Can't you just send the e-mails yourself, rather than let some company send (or say they'll send) form letters with your name and who knows how much personal information on them? (An excellent resource, with links to all of Fox's advertisers, is AlterNet's FightFox page.)

Can't all this be done for free?

Friday, December 10, 2004

Libertine Men And Scarlet Women -- And RAGTIME!

I don't usually hit Andrew Sullivan's blog, but he had a doozy today, from the transcript of Wednesday's Scarborough Country on MSNBC:

PAT BUCHANAN, GUEST HOST: Could Academy Award judges really choose Michael Moore‘s “Fahrenheit 9/11” over Mel Gibson‘s biblical masterpiece, “The Passion of the Christ”? We‘ll soon find out. And if they do, will there be a red state revolt against Hollywood?


Joining me now, radio talk show host Rabbi Shmuley Boteach, the director of the Liberty Film Festival, Govindini Murty, the president of the Catholic League, Bill Donahue....


RABBI SHMULEY BOTEACH, AUTHOR, “FACE YOUR FEAR”: Well, firstly, let me just say that I hope that Michael Moore actually wins so we can finally confirm what Hollywood is. Hollywood has become an America-hating bastion that always portrays people in uniform in some sinister role. It‘s always the CIA killing President Kennedy.

And so when I see Michael Moore‘s “Fahrenheit 9/11” and he portrays our soldiers as a bunch of cutthroats who play Metallica while killing Iraqi civilians, let‘s confirm what Hollywood is by giving him this Oscar.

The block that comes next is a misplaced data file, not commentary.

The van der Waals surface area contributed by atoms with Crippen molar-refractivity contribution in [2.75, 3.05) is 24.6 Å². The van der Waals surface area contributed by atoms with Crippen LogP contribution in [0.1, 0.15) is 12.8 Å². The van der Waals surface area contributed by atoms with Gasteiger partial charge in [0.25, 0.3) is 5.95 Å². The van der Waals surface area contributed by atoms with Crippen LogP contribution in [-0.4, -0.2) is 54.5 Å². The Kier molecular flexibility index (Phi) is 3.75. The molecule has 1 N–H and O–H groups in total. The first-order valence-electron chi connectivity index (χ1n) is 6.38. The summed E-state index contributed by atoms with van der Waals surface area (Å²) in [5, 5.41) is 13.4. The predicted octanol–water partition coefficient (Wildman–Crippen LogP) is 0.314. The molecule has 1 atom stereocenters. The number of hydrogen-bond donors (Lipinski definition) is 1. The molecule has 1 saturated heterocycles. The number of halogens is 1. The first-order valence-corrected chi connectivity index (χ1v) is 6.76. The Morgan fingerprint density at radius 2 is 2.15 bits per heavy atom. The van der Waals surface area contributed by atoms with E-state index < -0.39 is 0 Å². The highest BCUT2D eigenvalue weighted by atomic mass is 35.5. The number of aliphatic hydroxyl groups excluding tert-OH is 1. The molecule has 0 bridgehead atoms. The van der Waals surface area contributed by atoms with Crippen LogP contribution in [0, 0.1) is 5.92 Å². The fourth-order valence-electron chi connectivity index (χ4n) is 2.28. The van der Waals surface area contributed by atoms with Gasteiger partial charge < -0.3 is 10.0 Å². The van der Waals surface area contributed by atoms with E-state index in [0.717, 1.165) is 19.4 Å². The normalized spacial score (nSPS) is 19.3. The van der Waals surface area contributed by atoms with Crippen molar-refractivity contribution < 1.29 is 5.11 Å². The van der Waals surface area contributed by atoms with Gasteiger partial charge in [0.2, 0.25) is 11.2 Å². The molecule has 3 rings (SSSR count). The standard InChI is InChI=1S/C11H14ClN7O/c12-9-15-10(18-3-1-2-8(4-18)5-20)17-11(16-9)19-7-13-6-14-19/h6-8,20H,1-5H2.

But I‘ve got to tell you, Pat, the fact that Christians around the country be offended if Mel Gibson‘s “The Passion” doesn‘t win best Oscar is shocking to me. First of all, “The Passion of the Christ” was an domination for Christianity. It really should win the World Wrestling Federation Oscar for best movie. It‘s a guy for two hours being kicked, beaten, his blood gushing everywhere. It‘s just a diabolical, criminal, violent mess.


BOTEACH: It really is like Mohammed al-Zarqawi‘s movies on the Internet where a guy gets his head chopped off. It‘s gory. It‘s ugly and it‘s not inspiring.

BUCHANAN: Well, since about tens of millions of Americans saw it, loved it, appreciated it, and honored it, that tells us, Rabbi, I think, what you think of the intelligence and sensitivity of millions of Americans.

Bill Donahue, what do you think about “The Passion of the Christ”? And as a practical matter, even if Hollywood hated the film, it seems to me as an artistic work of art, a smashing triumph, a film of great controversy and interest, it ought to at least be nominated for best picture. It pulled in more money than any other picture all year.

WILLIAM DONAHUE, PRESIDENT, CATHOLIC LEAGUE: I spoke to Mel a couple of weeks ago about this. And I don‘t think it really matters a whole lot to him. It certainly doesn‘t matter to me. We‘ve already won.

Who really cares what Hollywood thinks? All these hacks come out there. Hollywood is controlled by secular Jews who hate Christianity in general and Catholicism in particular. It‘s not a secret, OK? And I‘m not afraid to say it. That‘s why they hate this movie. It‘s about Jesus Christ, and it‘s about truth. It‘s about the messiah.

Hollywood likes anal sex. They like to see the public square without nativity scenes. I like families. I like children. They like abortions. I believe in traditional values and restraint. They believe in libertinism. We have nothing in common. But you know what? The culture war has been ongoing for a long time. Their side has lost.